Reports out of the tentative negotiations for the collective bargaining agreement (CBA) between the NBA and players union indicate that a wearables committee is set to be formed. This committee made up of NBA officials and representatives of the players will determine how and where wearable technology will be used to track and record player biometric data.
This move is intended to reduce the number of injuries and overexertion issues that players experience throughout the season. Playing your best players throughout most of the game is a good idea on paper. After all, shouldn’t you put the players that score the most in the game?
In practice, this doesn’t work out very well at all. As the season goes on, prolonged exertion and intense workloads take a toll on the players. Top names like LeBron James and Kyrie Irving end up sitting out key games to rest. If there was a way to track these player’s exertion levels, the coaches would be able to better manage the team’s time in the game in order to improve player longevity.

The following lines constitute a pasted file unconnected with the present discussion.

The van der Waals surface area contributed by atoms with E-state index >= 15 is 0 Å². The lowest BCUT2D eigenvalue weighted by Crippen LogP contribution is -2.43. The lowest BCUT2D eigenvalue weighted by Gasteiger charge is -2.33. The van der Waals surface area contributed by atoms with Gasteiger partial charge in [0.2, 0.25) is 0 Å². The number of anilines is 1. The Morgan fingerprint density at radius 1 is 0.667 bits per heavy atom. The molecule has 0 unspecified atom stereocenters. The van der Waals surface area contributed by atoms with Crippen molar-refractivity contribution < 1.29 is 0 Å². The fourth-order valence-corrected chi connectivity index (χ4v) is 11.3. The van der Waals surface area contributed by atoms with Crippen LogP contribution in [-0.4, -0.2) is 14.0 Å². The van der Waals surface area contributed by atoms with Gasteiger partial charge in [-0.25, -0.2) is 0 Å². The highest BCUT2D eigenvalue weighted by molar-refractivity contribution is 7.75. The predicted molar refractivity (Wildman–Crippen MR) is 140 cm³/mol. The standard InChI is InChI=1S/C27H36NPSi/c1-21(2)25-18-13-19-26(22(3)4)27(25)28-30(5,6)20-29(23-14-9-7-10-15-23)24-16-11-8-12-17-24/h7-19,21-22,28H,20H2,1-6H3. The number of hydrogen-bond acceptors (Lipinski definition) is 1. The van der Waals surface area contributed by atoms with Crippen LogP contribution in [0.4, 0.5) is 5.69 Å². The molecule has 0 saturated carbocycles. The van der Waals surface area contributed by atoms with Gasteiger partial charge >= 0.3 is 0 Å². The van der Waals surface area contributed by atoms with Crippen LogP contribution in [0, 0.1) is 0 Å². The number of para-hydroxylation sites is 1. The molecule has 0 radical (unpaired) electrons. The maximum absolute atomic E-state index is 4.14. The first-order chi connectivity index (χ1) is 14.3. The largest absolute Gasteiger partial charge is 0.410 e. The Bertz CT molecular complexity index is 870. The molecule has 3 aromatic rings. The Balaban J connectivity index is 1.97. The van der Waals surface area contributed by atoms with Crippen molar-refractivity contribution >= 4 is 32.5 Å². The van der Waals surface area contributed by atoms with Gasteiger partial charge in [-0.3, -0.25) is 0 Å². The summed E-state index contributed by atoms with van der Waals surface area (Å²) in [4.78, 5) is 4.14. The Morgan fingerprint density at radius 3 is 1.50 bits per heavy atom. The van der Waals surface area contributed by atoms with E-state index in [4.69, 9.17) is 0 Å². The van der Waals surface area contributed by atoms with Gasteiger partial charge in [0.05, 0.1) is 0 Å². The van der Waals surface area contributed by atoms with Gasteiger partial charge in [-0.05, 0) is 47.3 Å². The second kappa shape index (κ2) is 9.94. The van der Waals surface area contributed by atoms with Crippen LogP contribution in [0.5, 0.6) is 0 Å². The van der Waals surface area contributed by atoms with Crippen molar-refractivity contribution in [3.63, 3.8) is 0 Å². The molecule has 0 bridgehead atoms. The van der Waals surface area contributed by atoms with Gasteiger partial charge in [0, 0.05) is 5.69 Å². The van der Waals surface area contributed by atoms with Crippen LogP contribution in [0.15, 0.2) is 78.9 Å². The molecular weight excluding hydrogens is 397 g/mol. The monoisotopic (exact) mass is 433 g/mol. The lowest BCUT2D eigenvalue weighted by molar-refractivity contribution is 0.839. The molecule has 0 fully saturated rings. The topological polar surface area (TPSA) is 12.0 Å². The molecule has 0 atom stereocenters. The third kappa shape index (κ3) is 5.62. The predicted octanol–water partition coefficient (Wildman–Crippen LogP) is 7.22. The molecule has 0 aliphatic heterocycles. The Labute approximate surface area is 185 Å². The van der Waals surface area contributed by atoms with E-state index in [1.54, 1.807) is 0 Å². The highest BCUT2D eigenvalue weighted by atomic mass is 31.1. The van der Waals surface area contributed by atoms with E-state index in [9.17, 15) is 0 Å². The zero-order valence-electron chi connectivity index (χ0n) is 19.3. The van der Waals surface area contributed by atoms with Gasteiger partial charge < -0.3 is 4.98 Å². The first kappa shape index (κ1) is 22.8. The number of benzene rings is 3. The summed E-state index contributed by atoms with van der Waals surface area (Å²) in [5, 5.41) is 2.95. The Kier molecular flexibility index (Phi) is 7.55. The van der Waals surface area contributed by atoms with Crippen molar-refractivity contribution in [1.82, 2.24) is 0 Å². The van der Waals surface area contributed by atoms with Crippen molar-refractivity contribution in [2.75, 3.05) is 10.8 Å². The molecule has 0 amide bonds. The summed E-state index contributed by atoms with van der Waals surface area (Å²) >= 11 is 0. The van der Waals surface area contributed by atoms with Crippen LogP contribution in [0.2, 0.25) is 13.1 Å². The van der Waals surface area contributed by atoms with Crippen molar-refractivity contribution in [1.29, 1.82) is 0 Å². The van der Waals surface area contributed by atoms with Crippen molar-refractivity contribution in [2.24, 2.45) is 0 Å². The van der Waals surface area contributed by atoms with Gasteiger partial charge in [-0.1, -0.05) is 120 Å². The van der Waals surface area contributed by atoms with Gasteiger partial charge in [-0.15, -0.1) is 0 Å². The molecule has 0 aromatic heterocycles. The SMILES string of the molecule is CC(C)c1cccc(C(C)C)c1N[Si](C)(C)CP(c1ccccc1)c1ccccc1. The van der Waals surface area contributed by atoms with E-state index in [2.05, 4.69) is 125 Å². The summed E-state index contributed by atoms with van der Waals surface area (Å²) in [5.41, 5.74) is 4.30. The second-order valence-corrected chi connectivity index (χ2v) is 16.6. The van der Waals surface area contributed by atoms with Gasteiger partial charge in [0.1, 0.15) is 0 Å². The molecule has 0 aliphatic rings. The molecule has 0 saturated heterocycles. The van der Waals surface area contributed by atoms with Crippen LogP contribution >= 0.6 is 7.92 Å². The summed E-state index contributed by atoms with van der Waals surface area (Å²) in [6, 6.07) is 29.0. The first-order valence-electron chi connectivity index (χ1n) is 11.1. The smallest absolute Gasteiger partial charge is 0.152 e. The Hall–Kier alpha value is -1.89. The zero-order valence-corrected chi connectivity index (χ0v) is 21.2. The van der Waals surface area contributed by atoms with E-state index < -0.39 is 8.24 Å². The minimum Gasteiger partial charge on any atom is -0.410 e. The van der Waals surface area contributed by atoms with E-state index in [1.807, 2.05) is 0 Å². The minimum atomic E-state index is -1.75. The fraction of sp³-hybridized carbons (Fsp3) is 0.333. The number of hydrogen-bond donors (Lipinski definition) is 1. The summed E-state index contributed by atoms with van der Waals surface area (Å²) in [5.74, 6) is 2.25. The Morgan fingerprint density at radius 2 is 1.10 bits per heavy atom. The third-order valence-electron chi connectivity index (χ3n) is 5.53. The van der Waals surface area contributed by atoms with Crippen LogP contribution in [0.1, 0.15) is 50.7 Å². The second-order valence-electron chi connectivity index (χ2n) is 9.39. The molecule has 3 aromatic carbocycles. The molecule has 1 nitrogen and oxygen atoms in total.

What about long-term player health?
Another important factor to consider is long-term player health. In a recent report in Undefeated, the Retired Players Association is discussing additional screening for retirees after a series of deaths involving young former professional players.
As of right now, biometric trackers are banned in the NBA as part of its equipment regulations. However, this committee would enable players’ representatives to work out a new agreement to enable their use in the court.
This data would provide a valuable insight to players, their trainers, and their medical team(s). This technology is already approved for Major League Baseball players. These teams use a system called Motus.
Meanwhile, the NBA, NHL, and NFL continue to ban these devices during games… for now.